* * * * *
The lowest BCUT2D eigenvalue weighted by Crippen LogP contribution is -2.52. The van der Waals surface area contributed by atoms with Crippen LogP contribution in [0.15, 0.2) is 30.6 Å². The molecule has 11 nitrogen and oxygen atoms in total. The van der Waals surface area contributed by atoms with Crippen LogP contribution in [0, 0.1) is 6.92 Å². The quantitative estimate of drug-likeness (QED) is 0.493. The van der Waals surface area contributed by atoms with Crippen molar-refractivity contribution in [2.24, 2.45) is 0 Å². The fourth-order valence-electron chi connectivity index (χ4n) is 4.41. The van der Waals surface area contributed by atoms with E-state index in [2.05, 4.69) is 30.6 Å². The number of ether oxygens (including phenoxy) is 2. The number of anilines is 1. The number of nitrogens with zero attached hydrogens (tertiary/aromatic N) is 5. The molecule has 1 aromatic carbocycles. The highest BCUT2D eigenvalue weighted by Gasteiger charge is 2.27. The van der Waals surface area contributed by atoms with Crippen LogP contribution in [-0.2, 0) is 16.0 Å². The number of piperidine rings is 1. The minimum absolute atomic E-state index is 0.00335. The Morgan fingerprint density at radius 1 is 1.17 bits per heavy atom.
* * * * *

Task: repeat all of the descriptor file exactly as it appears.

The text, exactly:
The lowest BCUT2D eigenvalue weighted by Crippen LogP contribution is -2.52. The van der Waals surface area contributed by atoms with Crippen LogP contribution in [0.15, 0.2) is 30.6 Å². The molecule has 11 nitrogen and oxygen atoms in total. The van der Waals surface area contributed by atoms with Crippen LogP contribution in [0, 0.1) is 6.92 Å². The quantitative estimate of drug-likeness (QED) is 0.493. The van der Waals surface area contributed by atoms with Crippen molar-refractivity contribution in [2.24, 2.45) is 0 Å². The fourth-order valence-electron chi connectivity index (χ4n) is 4.41. The van der Waals surface area contributed by atoms with E-state index in [2.05, 4.69) is 30.6 Å². The number of ether oxygens (including phenoxy) is 2. The number of anilines is 1. The number of nitrogens with zero attached hydrogens (tertiary/aromatic N) is 5. The molecule has 1 aromatic carbocycles. The highest BCUT2D eigenvalue weighted by Gasteiger charge is 2.27. The van der Waals surface area contributed by atoms with Crippen LogP contribution in [-0.2, 0) is 16.0 Å². The number of piperidine rings is 1. The minimum absolute atomic E-state index is 0.00335. The Morgan fingerprint density at radius 1 is 1.17 bits per heavy atom.